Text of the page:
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Want facts and want them fast? Our Maths in a minute series explores key mathematical concepts in just a few words.
What do chocolate and mayonnaise have in common? It's maths! Find out how in this podcast featuring engineer Valerie Pinfield.
Is it possible to write unique music with the limited quantity of notes and chords available? We ask musician Oli Freke!
How can maths help to understand the Southern Ocean, a vital component of the Earth's climate system?
Was the mathematical modelling projecting the course of the pandemic too pessimistic, or were the projections justified? Matt Keeling tells our colleagues from SBIDER about the COVID models that fed into public policy.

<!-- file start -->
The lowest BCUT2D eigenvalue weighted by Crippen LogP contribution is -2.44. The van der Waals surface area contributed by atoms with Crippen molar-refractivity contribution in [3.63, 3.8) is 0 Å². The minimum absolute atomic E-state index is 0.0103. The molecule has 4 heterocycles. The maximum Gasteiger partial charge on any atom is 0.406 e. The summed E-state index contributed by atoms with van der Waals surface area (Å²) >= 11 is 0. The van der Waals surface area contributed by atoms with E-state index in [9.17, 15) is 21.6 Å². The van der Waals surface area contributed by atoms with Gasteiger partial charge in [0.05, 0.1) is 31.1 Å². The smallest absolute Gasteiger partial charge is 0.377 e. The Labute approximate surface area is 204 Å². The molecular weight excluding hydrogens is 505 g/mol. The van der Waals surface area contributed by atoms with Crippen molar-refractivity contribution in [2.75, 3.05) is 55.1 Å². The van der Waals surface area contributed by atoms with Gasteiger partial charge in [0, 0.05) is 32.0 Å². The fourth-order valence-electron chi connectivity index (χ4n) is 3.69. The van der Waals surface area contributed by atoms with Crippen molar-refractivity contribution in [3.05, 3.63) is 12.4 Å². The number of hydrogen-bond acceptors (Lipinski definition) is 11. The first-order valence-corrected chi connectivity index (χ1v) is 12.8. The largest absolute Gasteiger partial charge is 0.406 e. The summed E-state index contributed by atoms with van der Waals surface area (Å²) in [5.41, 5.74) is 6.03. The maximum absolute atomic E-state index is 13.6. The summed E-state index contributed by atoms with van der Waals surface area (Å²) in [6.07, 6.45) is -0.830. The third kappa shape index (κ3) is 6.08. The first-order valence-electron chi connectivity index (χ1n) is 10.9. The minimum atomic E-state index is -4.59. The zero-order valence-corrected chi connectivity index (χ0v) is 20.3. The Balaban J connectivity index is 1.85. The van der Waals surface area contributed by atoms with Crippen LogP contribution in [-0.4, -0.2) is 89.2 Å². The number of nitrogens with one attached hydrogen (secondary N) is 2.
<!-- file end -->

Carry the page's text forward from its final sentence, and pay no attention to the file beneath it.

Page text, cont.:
PhD student Daniel Kreuter tells us about his work on the BloodCounts! project, which uses maths to make optimal use of the billions of blood tests performed every year around the globe.
Don't worry, they work!
You have to understand that these are the "irreducible folds" of origami, so IF THEY ARE POSSIBLE you can just make them without any extra explanation as to how or why they are possible. The last few are to some people unintuitive without a practical demonstration, which is why it is useful to have a list like this.
A person might challenge a folding step which instructs you to fold in a certain way, saying it is inexact or not unique, but then all you need to do is quote the axiom that corrects them.